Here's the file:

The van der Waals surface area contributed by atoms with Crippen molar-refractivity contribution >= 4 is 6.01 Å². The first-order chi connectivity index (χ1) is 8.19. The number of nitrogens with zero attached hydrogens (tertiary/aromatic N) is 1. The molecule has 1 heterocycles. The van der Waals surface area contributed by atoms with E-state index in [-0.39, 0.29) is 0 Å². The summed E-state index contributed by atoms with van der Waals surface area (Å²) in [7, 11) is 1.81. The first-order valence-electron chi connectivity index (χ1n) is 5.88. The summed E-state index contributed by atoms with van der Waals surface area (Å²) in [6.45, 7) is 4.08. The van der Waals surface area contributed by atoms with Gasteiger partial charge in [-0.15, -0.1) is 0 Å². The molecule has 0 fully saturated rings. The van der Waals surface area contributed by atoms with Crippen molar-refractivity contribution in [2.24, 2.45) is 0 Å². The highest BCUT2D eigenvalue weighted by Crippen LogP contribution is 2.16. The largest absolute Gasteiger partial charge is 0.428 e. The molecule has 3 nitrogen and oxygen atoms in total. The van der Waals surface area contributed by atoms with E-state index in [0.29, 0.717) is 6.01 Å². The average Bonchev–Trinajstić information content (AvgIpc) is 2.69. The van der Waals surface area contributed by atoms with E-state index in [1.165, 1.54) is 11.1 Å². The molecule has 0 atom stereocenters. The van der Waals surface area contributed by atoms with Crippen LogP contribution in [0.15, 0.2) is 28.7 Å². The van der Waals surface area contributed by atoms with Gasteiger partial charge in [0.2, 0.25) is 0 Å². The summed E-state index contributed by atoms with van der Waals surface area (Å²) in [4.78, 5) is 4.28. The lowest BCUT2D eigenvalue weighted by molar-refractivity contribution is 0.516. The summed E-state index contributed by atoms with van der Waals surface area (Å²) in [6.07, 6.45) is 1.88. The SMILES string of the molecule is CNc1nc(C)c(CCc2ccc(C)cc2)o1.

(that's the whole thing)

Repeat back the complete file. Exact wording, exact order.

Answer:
The van der Waals surface area contributed by atoms with Crippen molar-refractivity contribution >= 4 is 6.01 Å². The first-order chi connectivity index (χ1) is 8.19. The number of nitrogens with zero attached hydrogens (tertiary/aromatic N) is 1. The molecule has 1 heterocycles. The van der Waals surface area contributed by atoms with E-state index in [-0.39, 0.29) is 0 Å². The summed E-state index contributed by atoms with van der Waals surface area (Å²) in [7, 11) is 1.81. The first-order valence-electron chi connectivity index (χ1n) is 5.88. The summed E-state index contributed by atoms with van der Waals surface area (Å²) in [6.45, 7) is 4.08. The van der Waals surface area contributed by atoms with Gasteiger partial charge in [-0.15, -0.1) is 0 Å². The molecule has 0 fully saturated rings. The van der Waals surface area contributed by atoms with Crippen molar-refractivity contribution in [2.24, 2.45) is 0 Å². The highest BCUT2D eigenvalue weighted by Crippen LogP contribution is 2.16. The largest absolute Gasteiger partial charge is 0.428 e. The molecule has 3 nitrogen and oxygen atoms in total. The van der Waals surface area contributed by atoms with E-state index in [0.29, 0.717) is 6.01 Å². The average Bonchev–Trinajstić information content (AvgIpc) is 2.69. The van der Waals surface area contributed by atoms with E-state index in [1.165, 1.54) is 11.1 Å². The molecule has 0 atom stereocenters. The van der Waals surface area contributed by atoms with Crippen LogP contribution in [0.15, 0.2) is 28.7 Å². The van der Waals surface area contributed by atoms with Gasteiger partial charge in [0.2, 0.25) is 0 Å². The summed E-state index contributed by atoms with van der Waals surface area (Å²) in [4.78, 5) is 4.28. The lowest BCUT2D eigenvalue weighted by molar-refractivity contribution is 0.516. The summed E-state index contributed by atoms with van der Waals surface area (Å²) in [6.07, 6.45) is 1.88. The SMILES string of the molecule is CNc1nc(C)c(CCc2ccc(C)cc2)o1.